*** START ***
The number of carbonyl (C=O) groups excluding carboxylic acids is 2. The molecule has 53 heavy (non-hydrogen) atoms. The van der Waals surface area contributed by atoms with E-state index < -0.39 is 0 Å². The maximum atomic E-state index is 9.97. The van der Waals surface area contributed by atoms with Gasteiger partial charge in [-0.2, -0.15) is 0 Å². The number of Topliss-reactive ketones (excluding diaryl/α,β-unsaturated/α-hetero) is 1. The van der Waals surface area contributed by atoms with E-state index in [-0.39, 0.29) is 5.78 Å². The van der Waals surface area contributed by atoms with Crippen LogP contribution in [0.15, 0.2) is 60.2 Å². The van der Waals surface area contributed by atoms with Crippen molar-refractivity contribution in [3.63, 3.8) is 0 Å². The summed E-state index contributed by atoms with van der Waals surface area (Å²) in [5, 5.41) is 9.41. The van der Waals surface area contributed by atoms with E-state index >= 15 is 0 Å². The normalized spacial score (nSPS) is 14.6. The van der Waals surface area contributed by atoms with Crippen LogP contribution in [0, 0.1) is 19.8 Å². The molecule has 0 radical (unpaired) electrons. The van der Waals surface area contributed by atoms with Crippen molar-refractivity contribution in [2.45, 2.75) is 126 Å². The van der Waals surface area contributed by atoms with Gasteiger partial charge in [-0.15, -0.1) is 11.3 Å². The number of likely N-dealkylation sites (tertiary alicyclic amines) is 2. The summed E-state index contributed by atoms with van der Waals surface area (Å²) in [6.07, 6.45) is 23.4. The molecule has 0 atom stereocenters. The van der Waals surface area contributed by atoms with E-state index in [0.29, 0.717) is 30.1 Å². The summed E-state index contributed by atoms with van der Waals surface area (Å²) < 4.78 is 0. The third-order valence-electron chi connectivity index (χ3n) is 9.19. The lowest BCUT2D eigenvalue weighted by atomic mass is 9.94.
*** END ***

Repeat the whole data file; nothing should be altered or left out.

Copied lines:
The number of carbonyl (C=O) groups excluding carboxylic acids is 2. The molecule has 53 heavy (non-hydrogen) atoms. The van der Waals surface area contributed by atoms with E-state index < -0.39 is 0 Å². The maximum atomic E-state index is 9.97. The van der Waals surface area contributed by atoms with Gasteiger partial charge in [-0.2, -0.15) is 0 Å². The number of Topliss-reactive ketones (excluding diaryl/α,β-unsaturated/α-hetero) is 1. The van der Waals surface area contributed by atoms with E-state index in [-0.39, 0.29) is 5.78 Å². The van der Waals surface area contributed by atoms with Crippen LogP contribution in [0.15, 0.2) is 60.2 Å². The van der Waals surface area contributed by atoms with Crippen molar-refractivity contribution in [3.63, 3.8) is 0 Å². The summed E-state index contributed by atoms with van der Waals surface area (Å²) in [5, 5.41) is 9.41. The van der Waals surface area contributed by atoms with E-state index >= 15 is 0 Å². The normalized spacial score (nSPS) is 14.6. The van der Waals surface area contributed by atoms with Crippen LogP contribution in [0, 0.1) is 19.8 Å². The molecule has 0 radical (unpaired) electrons. The van der Waals surface area contributed by atoms with Crippen molar-refractivity contribution in [2.45, 2.75) is 126 Å². The van der Waals surface area contributed by atoms with Gasteiger partial charge in [-0.15, -0.1) is 11.3 Å². The number of likely N-dealkylation sites (tertiary alicyclic amines) is 2. The summed E-state index contributed by atoms with van der Waals surface area (Å²) in [6.07, 6.45) is 23.4. The molecule has 0 atom stereocenters. The van der Waals surface area contributed by atoms with E-state index in [0.29, 0.717) is 30.1 Å². The summed E-state index contributed by atoms with van der Waals surface area (Å²) < 4.78 is 0. The third-order valence-electron chi connectivity index (χ3n) is 9.19. The lowest BCUT2D eigenvalue weighted by atomic mass is 9.94.